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Work Success Factors for IT Professionals


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Are you an information technology professional, wondering why you or some of your co-workers have engagement and productivity issues? Or, perhaps you are considering a career in this growing field and questioning whether you have what it takes to land and keep a great job.

Being successful in any field of endeavor requires more than passion and a good education. Your brain strengths need to be in alignment with the “neuro-signatures” of the job activities. Neuro-signatures are the sensory and cognitive modalities required to do the job properly. As an example, a telemarketer needs strong Auditory (listening, asking questions, and crafting responses) and Sequential (logical, following processes and procedures) skills. Analyzing the alignment of one’s sensory and cognitive pathway strengths with the job requirements is a major step on the road to achieve career success.

The following true story illustrates what happens when an IT professional‘s brain pathways strengths are misaligned with the neuro-signature requirements of his job. The author received an email from Jason (fictional name) who said, “I was pushing 40, married with two young sons, and was just discharged from work for the third time in three years.” Jason went on to say, “I graduated with a B.S. and M.S from a decent university with a GPA of 3.65; all three bosses said my people skills exceeded other IT professionals but I wasn’t performing to expectations.” Jason said he was pessimistic about getting and keeping another job. He was confused why his performance was sub-par and wondering if there was anything wrong with him or his brain. He was open to looking at practical neuroscience solutions to his career dilemma.

An analysis of Jason’s sensory and cognitive pathways preferences revealed the following:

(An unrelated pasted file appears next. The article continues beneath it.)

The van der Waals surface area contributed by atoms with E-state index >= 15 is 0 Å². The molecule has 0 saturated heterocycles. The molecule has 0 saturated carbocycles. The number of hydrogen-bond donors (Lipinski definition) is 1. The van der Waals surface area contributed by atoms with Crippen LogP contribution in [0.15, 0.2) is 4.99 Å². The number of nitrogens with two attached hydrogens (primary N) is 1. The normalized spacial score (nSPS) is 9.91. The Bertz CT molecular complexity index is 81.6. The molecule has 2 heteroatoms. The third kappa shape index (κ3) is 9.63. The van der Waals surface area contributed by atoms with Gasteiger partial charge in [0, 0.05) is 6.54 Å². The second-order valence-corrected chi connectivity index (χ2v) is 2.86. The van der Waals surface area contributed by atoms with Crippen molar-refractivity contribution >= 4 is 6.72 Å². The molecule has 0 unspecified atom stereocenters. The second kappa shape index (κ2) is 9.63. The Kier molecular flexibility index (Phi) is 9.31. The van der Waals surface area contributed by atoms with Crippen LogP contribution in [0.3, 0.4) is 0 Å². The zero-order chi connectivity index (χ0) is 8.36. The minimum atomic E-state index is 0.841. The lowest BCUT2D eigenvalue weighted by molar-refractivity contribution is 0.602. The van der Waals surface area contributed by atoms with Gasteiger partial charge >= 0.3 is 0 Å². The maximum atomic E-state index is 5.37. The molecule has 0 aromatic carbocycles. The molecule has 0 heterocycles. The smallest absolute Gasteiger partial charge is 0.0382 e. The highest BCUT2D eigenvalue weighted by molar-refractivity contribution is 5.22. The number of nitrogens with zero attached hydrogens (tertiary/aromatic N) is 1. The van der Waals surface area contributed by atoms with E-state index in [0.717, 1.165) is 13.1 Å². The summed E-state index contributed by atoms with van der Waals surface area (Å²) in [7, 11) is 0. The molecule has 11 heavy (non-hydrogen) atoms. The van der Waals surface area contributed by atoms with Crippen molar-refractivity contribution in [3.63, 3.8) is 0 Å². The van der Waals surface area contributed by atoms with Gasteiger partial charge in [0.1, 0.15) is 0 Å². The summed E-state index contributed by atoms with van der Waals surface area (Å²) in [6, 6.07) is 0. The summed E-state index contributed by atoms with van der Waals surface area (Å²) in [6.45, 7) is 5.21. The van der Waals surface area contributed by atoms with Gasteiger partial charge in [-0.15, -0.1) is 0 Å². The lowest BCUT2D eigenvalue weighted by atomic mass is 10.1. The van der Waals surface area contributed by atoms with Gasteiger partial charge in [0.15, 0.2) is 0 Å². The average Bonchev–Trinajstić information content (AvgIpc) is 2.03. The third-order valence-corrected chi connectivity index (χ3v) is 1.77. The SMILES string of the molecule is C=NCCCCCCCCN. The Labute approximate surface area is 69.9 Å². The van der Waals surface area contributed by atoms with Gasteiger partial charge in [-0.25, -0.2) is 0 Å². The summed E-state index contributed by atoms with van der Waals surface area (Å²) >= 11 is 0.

Jason’s Brain Pathways Preferences:

  • Sensory Sequence: Auditory, Kinesthetic and then Visual

Jason’s neuroscience sequence signaled an immediate misalignment for a traditional IT programmer. His least preferred sensory pathway is Visual, the most important pathway for his job. Jason told us that he had a difficult time staying focused on the computer screen. His world revolves on how things “sound” (Auditory) and “feel” (Kinesthetic), not on how things “look” (Visual).

  • Cognitive: High Sequential and Global thinking preferences

Traditional IT jobs require high levels of sequential, logical and orderly thinking. Jason reported that his brain was like a pendulum, swinging from global, “big picture” thinking to sequential processing. He daydreams, multi-tasks, moves about and talks to his fellow programmers, when focusing on a task becomes challenging. Other programmers had higher productivity, getting more done in less time with fewer mistakes.

Bottom-Line

Performance is always an issue when there is misalignment between brain strengths and job neuro-signatures. Jason has a passion for IT principles, challenges, culture and people. He loves to interact with people and is a great listener. His high Sequential and Global thinking preferences enable him to see a wide range of points-of-view, without reaching a premature conclusion and taking a rash position. This is ideal for supervisory, consulting and teaching positions. He now plans to pursue this career path in IT. Jason remembers that “during my college days I was awarded Best Teaching Assistant of the IT Department.” He is optimistic about his future and confident that he can leverage his practical neuroscience brain strengths for a successful career.

Author Message:
You may not be aware that our organization is a trusted and respected source of reliable practical neuroscience solutions for personal and organizational development.  We have been creating and delivering brain-based human development solutions, since 1992. The message that follows directs you to a quick, easy, and low cost solution you may be searching for.

Are you looking at IT as a possible career, or perhaps you’re struggling and wondering why? Knowing how your brain is wired for success and what makes you tick is the foundation to put in the driver’s seat and gain control of your career success. Now you have the insights and tools to “align” and “leverage” your strengths, your secret weapon. Your Brain PathWays report identifies your unique brain strengths and delivers personalized career guidance. Click to purchase your Brain PathWays online self-assessment and download your report today.

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5 comments on “Work Success Factors for IT Professionals

  1. Pingback: Examples of Successful Career Goals | Create Your Life By Design

  2. BC Hosting
    August 14, 2011

    Really good post! Thanks for the information.

  3. Pingback: Danger Signs That You May Be at Risk for First Round Job Layoffs | Brain PathWays Blog

  4. Pingback: Secret Weapon For Job Hunters and Career Changers | Brain PathWays Blog

  5. Pingback: Checklist for Discovering Your Perfect Job | Brain PathWays Blog

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